2009: Bobby Wayne Woods

1 comment December 3rd, 2018 Headsman

Bobby Wayne Woods was executed by lethal injection in Texas on this date in 2009.

A proud bearer of the classic middle name, Woods in 1997 broke into his ex-girlfriend’s home and kidnapped her two children, both of whom he did to what he thought was death. (11-year-old daughter Sarah Patterson, whom Woods also raped, did die; nine-year-old son Cody Patterson survived a savage beating, barely.)*

What distinguished Woods from a run-of-the-mill capital murder was his disputed competency — a product of what Australia’s Sydney Morning Herald aptly termed a “legal grey area.” A landmark 2002 U.S. Supreme Court case, Atkins v. Virginia, bars the execution of mentally disabled prisoners … but punts the definition of this protected class to the very states that are trying to execute them. Ah, federalism.

Woods was a barely-literate middle school dropout with I.Q. test scores ranging from 68 to 80; the commonplace threshold for mental disability is about I.Q. 70. He definitely did the crime, but was he entitled to protection under Atkins?

The case stuck in the judicial craw, scratching a scheduled 2008 execution and resulting in appeals that resolved only half an hour before Woods received the needle. The whole thing was essentially stalemated by dueling experts on retainer who made the arguments you’d expect them to make for their sides. And since the legal standard is whatever Texas feels like enforcing, that means the guy is not disabled.

* The victims’ mother, Schwana Patterson, was convicted of felony child neglect for failing to intervene in the abduction, out of fear of the assailant; she served eight years in prison for this.

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Entry Filed under: 21st Century,Capital Punishment,Common Criminals,Crime,Death Penalty,Diminished Capacity,Execution,Kidnapping,Lethal Injection,Murder,Rape,Texas,USA

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Feast Day of St. Cassian of Tangier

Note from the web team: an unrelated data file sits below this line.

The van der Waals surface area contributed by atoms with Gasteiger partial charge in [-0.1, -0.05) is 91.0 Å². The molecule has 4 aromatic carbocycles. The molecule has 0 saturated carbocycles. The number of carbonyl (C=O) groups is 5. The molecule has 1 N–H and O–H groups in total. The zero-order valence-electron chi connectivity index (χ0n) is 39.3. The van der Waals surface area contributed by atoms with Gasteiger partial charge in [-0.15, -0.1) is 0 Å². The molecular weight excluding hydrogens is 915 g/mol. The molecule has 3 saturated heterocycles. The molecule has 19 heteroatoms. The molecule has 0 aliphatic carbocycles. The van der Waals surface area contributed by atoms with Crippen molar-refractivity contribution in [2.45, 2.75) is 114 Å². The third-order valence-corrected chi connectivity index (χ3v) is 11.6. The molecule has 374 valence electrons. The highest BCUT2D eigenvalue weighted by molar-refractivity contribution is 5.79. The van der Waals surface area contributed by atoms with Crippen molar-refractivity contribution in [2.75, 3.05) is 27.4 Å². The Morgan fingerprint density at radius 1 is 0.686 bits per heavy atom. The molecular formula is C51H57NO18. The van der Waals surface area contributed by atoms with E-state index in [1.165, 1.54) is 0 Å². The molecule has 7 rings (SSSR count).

Add comment December 3rd, 2017 Headsman

December 3 is the feast date of the minor and perhaps fictional martyr Cassian of Tangier.

Not to be confused with the later Julian the Apostate-era martyr Cassian of Imola, our African Cassian was a court scribe who wound up riding sidecar to the legend of pacifistic centurion Marcellus of Tangier.

The latter is described in a Passion as having incurred the Roman governor’s wrath by adhering to Christ’s pacifistic teachings.

Agricolanus said, “What madness possessed you to cast aside aside your oath and say such things?”

Marcellus said, “No madness possesses him who fears God.” …

Agricolanus said, “Did you hurl down your weapons?”

Marcellus said, “I did. It is not proper for a Christian man, one who fears the Lord Christ, to engage in earthly military service.”

Agricolanus said, “Marcellus’ actions are such that they ought to be disciplined.” And so he stated, “It pleases (the court) that Marcellus, who defiled the office of centurion which he held by his public rejection of the oath and, furthermore, according to the praeses’ records, gave in testimony words full of madness, should be executed by the sword.”

So that’s Marcellus’s martyrdom. (His feast date is October 30.)

Cassian gets in on the act by allegedly refusing to fulfill his judicial duty to record the verdict, out of sympathy for the godly ex-warrior, a professional dereliction of his own that has paradoxically made him the patron saint of stenographers. There’s a very good chance that his is a legendary just-so story.

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Entry Filed under: Ancient,Capital Punishment,Death Penalty,Disfavored Minorities,Execution,God,Martyrs,Morocco,Roman Empire,Uncertain Dates

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1678: Edward Colman, Popish Plot victim

Add comment December 3rd, 2016 Headsman

On this date in 1678, Catholic courtier Edward Col(e)man was hanged, drawn and quartered at Tyburn — the second victim of Titus Oates’s “Popish Plot” concotion.

Colman was a Catholic convert whose zeal for the old faith led him into a variety of treacherous intrigues with the French court — although Colman’s eager and fruitless offices more annoyed than profited his allies.

His behavior was sufficiently indiscreet that fabulist Titus Oates had Colman queued up by name* as a Catholic plotter in the first round of 1678 Catholic terrorism allegations that would roil the realm for the next three years.

That indiscretion was very real, however, and extended to a careless presumption of his own safety. He seems to have been tipped to his danger by the judge who first took Oates’s evidence, a friend named Sir Edmund Godfrey, but he failed to use this advance intelligence to destroy his own correspondence. Godfrey in his own turn went on to a starring role in the Popish Plot debacle when he turned up murdered in October of 1678, a crime whose immediate attribution to the Catholic conspiracy that Oates had unfolded for him sent England clear round the bend.**

Colman’s case had already begun and half-fizzled by that point but with the apparent assassination of the judge a cry for his own blood now shook Parliament — “Colman’s letters!” alluding to that correspondence he surely wished he had burned: its volumes unfolded intelligence leaks, offers to exert French influence in the government even so far as dissolving Parliament, and applications for King Louis’s gold.